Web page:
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Kwame Kwei-Armah is a natural leader, but there's no knowing where he'll take the Young Vic

Matt Trueman reflects on today's news that Kwame Kwei-Armah will become the new artistic director of the Young Vic

Kwame Kwei-Armah (director) and Finbar Lynch (Dr Wangel)
© Manuel Harlan

Kwame Kwei-Armah's return to British theatre on a full-time basis is good news for a number of reasons. As the Young Vic's artistic director, succeeding David Lan next year, he will inherit a theatre in great stead – a massive opportunity and a massive platform.

It will position him among the highest-profile cultural leaders of colour in the country at a time when we dearly need more of such figureheads. Only yesterday, the Guardian revealed that a mere 36 of the 1000 most powerful men and women in Britain were people of colour.

Kwei-Armah is a superb figurehead; a natural leader and an engaged, innovative critical thinker

An actor-turned-playwright and director, Kwei-Armah has gradually forged his way as a cultural leader. He sat on the board of the National Theatre for several years and, in 2011, programmed the World Festival of Black Arts in Senegal. For the last six years, he has been artistic director at the Centre Stage theatre in Baltimore, by all accounts successfully, overseeing a major capital refurbishment before stepping down. He is, in other words, more than qualified to take on one of the most significant, challenging leadership roles in British theatre.

In some ways, Kwei-Armah is both a prominent appointment and something of an unknown. Five years on primetime Saturday night television, playing Casualty's paramedic Findlay Newton, made him a household name. At the same time, six years out of the country, running a major US regional theatre, make it hard to second-guess what sort of artistic director he'll be.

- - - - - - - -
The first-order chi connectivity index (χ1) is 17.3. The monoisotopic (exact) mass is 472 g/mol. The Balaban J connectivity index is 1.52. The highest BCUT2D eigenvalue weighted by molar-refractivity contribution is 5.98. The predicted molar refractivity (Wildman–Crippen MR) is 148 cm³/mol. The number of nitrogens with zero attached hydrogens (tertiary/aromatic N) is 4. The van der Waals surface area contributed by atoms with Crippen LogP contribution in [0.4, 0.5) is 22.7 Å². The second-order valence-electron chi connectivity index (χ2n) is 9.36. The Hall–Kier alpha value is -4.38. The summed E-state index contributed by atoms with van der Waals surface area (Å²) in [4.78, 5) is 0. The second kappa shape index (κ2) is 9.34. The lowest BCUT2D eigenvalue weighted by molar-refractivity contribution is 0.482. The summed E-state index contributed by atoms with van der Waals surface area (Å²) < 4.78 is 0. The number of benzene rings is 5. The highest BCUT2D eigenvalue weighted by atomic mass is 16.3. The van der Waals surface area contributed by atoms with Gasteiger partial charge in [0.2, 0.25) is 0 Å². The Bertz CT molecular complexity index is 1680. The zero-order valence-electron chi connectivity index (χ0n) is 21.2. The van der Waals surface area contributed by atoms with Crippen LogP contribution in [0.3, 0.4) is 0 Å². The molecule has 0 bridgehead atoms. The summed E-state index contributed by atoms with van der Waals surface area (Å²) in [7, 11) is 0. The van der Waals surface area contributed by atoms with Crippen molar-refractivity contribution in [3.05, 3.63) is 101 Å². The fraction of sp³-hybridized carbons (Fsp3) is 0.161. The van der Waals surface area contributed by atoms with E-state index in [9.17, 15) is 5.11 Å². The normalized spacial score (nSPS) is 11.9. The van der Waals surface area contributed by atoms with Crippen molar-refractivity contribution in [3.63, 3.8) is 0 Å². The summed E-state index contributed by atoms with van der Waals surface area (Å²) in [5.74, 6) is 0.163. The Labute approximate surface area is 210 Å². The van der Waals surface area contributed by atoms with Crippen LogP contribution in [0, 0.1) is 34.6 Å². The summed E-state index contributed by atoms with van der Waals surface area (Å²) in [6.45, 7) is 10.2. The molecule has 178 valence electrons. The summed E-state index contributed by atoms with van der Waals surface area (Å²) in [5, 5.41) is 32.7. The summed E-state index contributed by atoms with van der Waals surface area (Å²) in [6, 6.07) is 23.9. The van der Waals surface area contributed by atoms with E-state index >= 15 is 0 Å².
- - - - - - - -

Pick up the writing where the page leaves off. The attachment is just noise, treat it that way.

Without seeing the work, we can only tell so much about his tastes from his programming. At a glance, his Centre Stage seasons seem rather more conservative than we've come to expect of the Young Vic – a mix of regional premieres, adaptations and big titles shows – but a lot of that is down to context. American regional theatres come with particular challenges – subscribers, donors, audience bases – and the combination of subsidy and location should ease a lot of those pressures, freeing him up to follow his own instincts.

His best plays looked to under-represented communities and black Londoners

His recent work at the Donmar Warehouse (One Night In Miami and, next, The Lady from the Sea) suggest he's become a subtle, strong director in his own right – albeit not in the director's theatre mould Lan has so championed at the Young Vic. It will be interesting to see if that changes.

What's cheering, though, is Kwei-Armah's character. We know he is a brilliant cultural commentator from appearances on BBC Two's Newsnight Review, Question Time and the Culture Show. That, in particular, will stand him in good stead as Lan's successor. Like the South African, he is a superb figurehead; a natural leader, an accomplished public speaker and an engaged, innovative critical thinker. Only last week, he spoke incisively about the direction British theatre needs to take post-Brexit, advocating an international outlook that engaged European theatremakers in particular.

It would be folly to pre-empt what shape Kwei-Armah's Young Vic might take, but I'd be very surprised if it didn't remain committed to social engagement. The Young Vic's Taking Part programme, its work with local residents and other groups, has been one of the most fundamental tenets of Lan's tenure, as has the push for diversity onstage. Kwei-Armah's best plays, Elmina's Kitchen and Fix Up, looked to under-represented communities and black Londoners, and his leadership in Baltimore was, by necessity, engaged with a city dogged by social and racial issues. He will, one hopes, preserve the Young Vic's work on that front. Over the next few years, given cultural shifts underfoot, it could become the most important thing the theatre does.

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